Pedro Martinez writes in his new book, Pedro, that New York Mets chief operating officer Jeff Wilpon forced him to pitch while injured in the 2005 season.

By SI Wire
May 05, 2015

Pedro Martinez writes in his new book, Pedro, that New York Mets chief operating officer Jeff Wilpon forced him to pitch while injured in the 2005 season.

Martinez, whose book was released Monday by Houghton Mifflin Harcourt, writes that Wilpon insisted he pitch through a toe injury in a late September game that season when the Mets were already out of the playoff race.

Martinez pitched for the Mets from 2005 to 2008, earning All-Star appearances in each of his first two seasons. In 2005, the Mets finished 83–79, third in the NL East. Martinez went 15–8 with a 2.82 ERA over 31 starts.

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From The New York Times, which shared the excerpt:

Martinez writes that his toe was hurt and that manager Willie Randolph had told him he was done for the season. But, he said, Wilpon, now the Mets' chief operating officer, wanted to sell tickets for a matchup against the star Marlins left-hander Dontrelle Willis. Martinez said he protested the order and offered to give back the rest of his contract.

"While I'm the boss here, you're going to have to do what I say," Wilpon said, according to Martinez, who gave in and pitched. He lost the game, which drew 25,093 fans, and said the injury prolonged the toe problem. Other parts of his body broke down the next season, and Martinez was inactive for the Mets' run to Game 7 of the 2006 National League Championship Series.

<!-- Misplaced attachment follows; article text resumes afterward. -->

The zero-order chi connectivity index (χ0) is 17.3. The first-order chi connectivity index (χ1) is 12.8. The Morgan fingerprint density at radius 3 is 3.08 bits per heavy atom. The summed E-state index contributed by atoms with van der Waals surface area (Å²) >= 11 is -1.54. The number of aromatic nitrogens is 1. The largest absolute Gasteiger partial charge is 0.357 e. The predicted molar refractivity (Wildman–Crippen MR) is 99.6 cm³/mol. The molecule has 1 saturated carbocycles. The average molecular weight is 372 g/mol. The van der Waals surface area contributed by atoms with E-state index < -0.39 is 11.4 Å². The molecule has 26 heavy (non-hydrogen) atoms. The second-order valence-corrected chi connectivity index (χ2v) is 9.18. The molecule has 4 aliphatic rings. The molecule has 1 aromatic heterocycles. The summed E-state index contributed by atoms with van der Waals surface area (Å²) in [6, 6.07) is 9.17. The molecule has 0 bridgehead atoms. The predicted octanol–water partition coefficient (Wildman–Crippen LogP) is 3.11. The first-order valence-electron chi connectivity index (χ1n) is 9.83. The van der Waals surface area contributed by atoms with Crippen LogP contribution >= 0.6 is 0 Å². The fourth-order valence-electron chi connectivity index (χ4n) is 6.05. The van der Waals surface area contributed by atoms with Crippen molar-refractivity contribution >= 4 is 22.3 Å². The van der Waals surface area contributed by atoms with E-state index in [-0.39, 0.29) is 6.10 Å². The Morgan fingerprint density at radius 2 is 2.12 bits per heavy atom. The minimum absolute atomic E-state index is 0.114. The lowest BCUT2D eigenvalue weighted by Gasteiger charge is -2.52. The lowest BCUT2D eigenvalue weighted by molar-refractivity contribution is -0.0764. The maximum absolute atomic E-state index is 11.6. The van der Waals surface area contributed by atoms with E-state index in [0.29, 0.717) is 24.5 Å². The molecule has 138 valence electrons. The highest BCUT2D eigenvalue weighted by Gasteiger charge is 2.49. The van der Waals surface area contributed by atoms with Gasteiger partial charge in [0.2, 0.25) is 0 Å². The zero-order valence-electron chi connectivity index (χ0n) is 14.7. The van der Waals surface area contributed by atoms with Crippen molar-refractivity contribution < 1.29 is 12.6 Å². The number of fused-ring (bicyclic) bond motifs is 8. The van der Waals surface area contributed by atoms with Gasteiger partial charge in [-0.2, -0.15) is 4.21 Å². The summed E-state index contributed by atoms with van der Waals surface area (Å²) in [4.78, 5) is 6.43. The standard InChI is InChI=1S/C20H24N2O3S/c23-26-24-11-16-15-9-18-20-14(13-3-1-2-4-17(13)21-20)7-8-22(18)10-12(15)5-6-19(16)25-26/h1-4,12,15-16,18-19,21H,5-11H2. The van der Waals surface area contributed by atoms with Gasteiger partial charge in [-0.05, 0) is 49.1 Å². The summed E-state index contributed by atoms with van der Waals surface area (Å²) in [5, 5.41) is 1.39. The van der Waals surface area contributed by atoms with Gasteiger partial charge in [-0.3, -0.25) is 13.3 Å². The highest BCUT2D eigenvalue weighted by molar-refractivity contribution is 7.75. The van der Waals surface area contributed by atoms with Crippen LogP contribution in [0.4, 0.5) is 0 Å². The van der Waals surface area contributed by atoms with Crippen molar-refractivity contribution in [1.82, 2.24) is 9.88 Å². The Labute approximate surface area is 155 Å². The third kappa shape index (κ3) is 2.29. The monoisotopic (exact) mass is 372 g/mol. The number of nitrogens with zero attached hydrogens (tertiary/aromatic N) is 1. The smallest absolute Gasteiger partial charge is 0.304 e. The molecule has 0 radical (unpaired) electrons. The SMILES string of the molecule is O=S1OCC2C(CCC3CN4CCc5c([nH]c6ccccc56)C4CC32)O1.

"I couldn't help but think about how when I was healthy in 2005, our team wasn't that good," Martinez writes. "But as my health declined, I was urged to pitch a meaningless game at the end of 2005 that wound up shortening my recovery time for 2006 and led me to a hospital where doctors performed a three-hour arthroscopic procedure to repair my shoulder."

Martinez later wrote that he did not blame Wilpon for making him pitch. Wilpon, in a statement through a spokesman published by the Times, denied telling Martinez to pitch through the injury.

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"Pedro was always a great competitor and deserving of being in the Hall of Fame," the statement said. "This particular excerpt in the book is false as those kinds of decisions have always been put in the hands of our baseball people."

Over his four seasons with the Mets, Martinez went 32–23 with a 3.88 ERA over 79 starts.

Martinez, 43, last pitched in 2009 and was elected to the Baseball Hall of Fame in January.

Mike Fiammetta

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